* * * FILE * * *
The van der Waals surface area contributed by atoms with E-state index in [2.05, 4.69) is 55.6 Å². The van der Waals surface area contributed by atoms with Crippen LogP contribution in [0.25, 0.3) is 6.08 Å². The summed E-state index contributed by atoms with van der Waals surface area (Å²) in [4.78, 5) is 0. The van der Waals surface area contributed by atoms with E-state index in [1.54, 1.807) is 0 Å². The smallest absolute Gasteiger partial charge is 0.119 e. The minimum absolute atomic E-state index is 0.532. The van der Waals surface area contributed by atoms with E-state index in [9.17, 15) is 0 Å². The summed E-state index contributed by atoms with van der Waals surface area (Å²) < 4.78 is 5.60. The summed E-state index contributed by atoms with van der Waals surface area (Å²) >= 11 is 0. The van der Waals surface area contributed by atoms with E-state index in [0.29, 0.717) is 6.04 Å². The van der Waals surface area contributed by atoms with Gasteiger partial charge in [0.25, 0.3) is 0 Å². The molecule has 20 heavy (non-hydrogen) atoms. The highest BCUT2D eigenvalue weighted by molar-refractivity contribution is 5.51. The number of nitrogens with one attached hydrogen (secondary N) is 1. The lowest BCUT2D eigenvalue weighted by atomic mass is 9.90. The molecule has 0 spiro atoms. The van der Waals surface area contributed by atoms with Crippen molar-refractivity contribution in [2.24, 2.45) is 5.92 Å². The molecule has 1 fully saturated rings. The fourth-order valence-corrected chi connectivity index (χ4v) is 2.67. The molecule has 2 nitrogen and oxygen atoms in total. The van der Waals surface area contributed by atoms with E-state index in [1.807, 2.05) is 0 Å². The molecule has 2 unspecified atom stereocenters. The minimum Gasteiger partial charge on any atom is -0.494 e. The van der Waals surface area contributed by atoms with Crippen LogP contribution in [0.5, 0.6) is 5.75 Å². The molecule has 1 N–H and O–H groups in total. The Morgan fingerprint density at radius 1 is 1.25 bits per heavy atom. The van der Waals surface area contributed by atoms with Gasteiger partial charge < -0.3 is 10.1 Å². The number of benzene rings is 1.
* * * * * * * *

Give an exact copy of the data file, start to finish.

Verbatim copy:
The van der Waals surface area contributed by atoms with E-state index in [2.05, 4.69) is 55.6 Å². The van der Waals surface area contributed by atoms with Crippen LogP contribution in [0.25, 0.3) is 6.08 Å². The summed E-state index contributed by atoms with van der Waals surface area (Å²) in [4.78, 5) is 0. The van der Waals surface area contributed by atoms with E-state index in [1.54, 1.807) is 0 Å². The smallest absolute Gasteiger partial charge is 0.119 e. The minimum absolute atomic E-state index is 0.532. The van der Waals surface area contributed by atoms with E-state index in [9.17, 15) is 0 Å². The summed E-state index contributed by atoms with van der Waals surface area (Å²) < 4.78 is 5.60. The summed E-state index contributed by atoms with van der Waals surface area (Å²) >= 11 is 0. The van der Waals surface area contributed by atoms with E-state index in [0.29, 0.717) is 6.04 Å². The van der Waals surface area contributed by atoms with Gasteiger partial charge in [0.25, 0.3) is 0 Å². The molecule has 20 heavy (non-hydrogen) atoms. The highest BCUT2D eigenvalue weighted by molar-refractivity contribution is 5.51. The number of nitrogens with one attached hydrogen (secondary N) is 1. The lowest BCUT2D eigenvalue weighted by atomic mass is 9.90. The molecule has 0 spiro atoms. The van der Waals surface area contributed by atoms with Crippen molar-refractivity contribution in [2.24, 2.45) is 5.92 Å². The molecule has 1 fully saturated rings. The fourth-order valence-corrected chi connectivity index (χ4v) is 2.67. The molecule has 2 nitrogen and oxygen atoms in total. The van der Waals surface area contributed by atoms with E-state index in [1.807, 2.05) is 0 Å². The molecule has 2 unspecified atom stereocenters. The minimum Gasteiger partial charge on any atom is -0.494 e. The van der Waals surface area contributed by atoms with Crippen LogP contribution in [0.5, 0.6) is 5.75 Å². The molecule has 1 N–H and O–H groups in total. The Morgan fingerprint density at radius 1 is 1.25 bits per heavy atom. The van der Waals surface area contributed by atoms with Gasteiger partial charge < -0.3 is 10.1 Å². The number of benzene rings is 1.